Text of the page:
It has been ten years since software defined radio (SDR) has reached the average tech enthusiast through hacking a USB DVB-T TV Tuner. This helped accelerate existing SDR projects such as GNU Radio for signal processing and low cost transceiver platforms such as the HackRF and LimeSDR.
The more complex the signal the more demanding it is in system performance to process, decode, and sometimes decrypt. Many interesting signals transmit at very low power levels requiring you to be in close proximity to them. This makes building a highly portable dedicated SDR system the most desirable path.
Building a SDR system to participate in Wireless or RF Capture the Flag contests (WCTF and RFCTF respectively) is a use case that has the broadest spectrum requirements from a few MHz to a few GHz. Many of these events are hosted at fixed locations with the more complex modulation schemas transmitted there. Any portable requirements are for well known signals.
Starting with contests as my use case, I started investigation what is the most versatile signal intelligence (SIGINT) platform I can build using readily available components at a moderate cost. This is what I came up with:
- RX coverage from 100 KHz to 6 GHz
- TX coverage on frequencies within the RX coverage where legally and/or licensed to operate. ISM, GMRS (US), FRS (US), and Amateur Radio bands.
- Should be able to carry every thing in nothing larger than a carry-on luggage sized case and quickly deploy the station in under 10 minutes.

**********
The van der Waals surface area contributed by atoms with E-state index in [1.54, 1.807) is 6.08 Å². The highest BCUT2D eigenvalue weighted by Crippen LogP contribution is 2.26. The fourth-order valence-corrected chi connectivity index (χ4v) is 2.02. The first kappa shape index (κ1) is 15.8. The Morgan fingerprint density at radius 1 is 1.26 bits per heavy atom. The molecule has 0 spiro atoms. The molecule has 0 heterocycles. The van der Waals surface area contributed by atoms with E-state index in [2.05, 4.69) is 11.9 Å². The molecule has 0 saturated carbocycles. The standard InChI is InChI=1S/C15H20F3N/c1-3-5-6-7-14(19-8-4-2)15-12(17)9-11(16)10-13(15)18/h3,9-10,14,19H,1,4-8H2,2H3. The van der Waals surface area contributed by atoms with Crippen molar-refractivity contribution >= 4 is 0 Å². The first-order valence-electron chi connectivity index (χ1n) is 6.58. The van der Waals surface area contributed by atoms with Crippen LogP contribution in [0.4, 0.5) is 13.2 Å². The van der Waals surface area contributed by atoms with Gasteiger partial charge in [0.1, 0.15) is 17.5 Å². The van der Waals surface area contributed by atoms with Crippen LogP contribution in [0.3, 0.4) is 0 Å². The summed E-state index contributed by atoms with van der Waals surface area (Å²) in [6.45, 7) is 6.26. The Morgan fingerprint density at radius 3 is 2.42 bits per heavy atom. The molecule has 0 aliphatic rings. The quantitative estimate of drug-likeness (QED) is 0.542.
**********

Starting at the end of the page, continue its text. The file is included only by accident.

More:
- All resources are focused on signals intelligence first. Any other intended usage of the compute platform is secondary.
I came up with the architecture and components diagrammed below. While SDR performance s well documented using a Raspberry Pi 3 Model B+, performance is centered around simple analog and digital modulation modes like OOK, ASK, FSK, PSK, and MFSK. Since I expect to be working with more complex digital modulation voice modes such as DMR, C4FM, P25, and M17 I opted to build on a Raspberry Pi 4 with 4GB RAM (RPi4) instead.
Since the build needs to be portable, I decided to have power sourced from 12VDC which could be delivered by a switching power supply or power supply or battery such as a 12V@20A LiFePO4.
Since the RPi4 demands 5.1V a dedicated buck converter is installed between the RPi4 and power sourc. When RPi4 are under heavy load a "Low Voltage" message will be displayed in any X-Windows session.
USB devices are equally demanding for power so a USB 3.0 powered hub is installed. 36 watts is distributed across seven ports.
I suspect each port is limited to 2.5A but I do not expect all connected USB devices to be under load at all times - three at best. But it does beg the question whether USB power hubs vary when it comes to whether they make the entire current capacity avialble to a port. Further testing require on this.